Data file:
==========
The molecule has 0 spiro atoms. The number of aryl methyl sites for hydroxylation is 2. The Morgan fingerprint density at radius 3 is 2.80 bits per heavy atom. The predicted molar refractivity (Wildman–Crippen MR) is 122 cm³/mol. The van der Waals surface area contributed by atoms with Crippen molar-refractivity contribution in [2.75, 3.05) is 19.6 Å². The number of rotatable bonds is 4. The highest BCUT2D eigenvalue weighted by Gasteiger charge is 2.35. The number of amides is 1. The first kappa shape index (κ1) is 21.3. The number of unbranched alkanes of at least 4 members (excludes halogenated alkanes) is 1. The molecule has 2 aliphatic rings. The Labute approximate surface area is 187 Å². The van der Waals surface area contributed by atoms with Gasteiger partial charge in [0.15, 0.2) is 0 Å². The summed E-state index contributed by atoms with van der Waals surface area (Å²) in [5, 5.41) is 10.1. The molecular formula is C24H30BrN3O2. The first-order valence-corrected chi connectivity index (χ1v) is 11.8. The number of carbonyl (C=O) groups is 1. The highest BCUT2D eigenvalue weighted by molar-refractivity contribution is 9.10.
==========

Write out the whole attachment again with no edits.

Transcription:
The molecule has 0 spiro atoms. The number of aryl methyl sites for hydroxylation is 2. The Morgan fingerprint density at radius 3 is 2.80 bits per heavy atom. The predicted molar refractivity (Wildman–Crippen MR) is 122 cm³/mol. The van der Waals surface area contributed by atoms with Crippen molar-refractivity contribution in [2.75, 3.05) is 19.6 Å². The number of rotatable bonds is 4. The highest BCUT2D eigenvalue weighted by Gasteiger charge is 2.35. The number of amides is 1. The first kappa shape index (κ1) is 21.3. The number of unbranched alkanes of at least 4 members (excludes halogenated alkanes) is 1. The molecule has 2 aliphatic rings. The Labute approximate surface area is 187 Å². The van der Waals surface area contributed by atoms with Gasteiger partial charge in [0.15, 0.2) is 0 Å². The summed E-state index contributed by atoms with van der Waals surface area (Å²) in [5, 5.41) is 10.1. The molecular formula is C24H30BrN3O2. The first-order valence-corrected chi connectivity index (χ1v) is 11.8. The number of carbonyl (C=O) groups is 1. The highest BCUT2D eigenvalue weighted by molar-refractivity contribution is 9.10.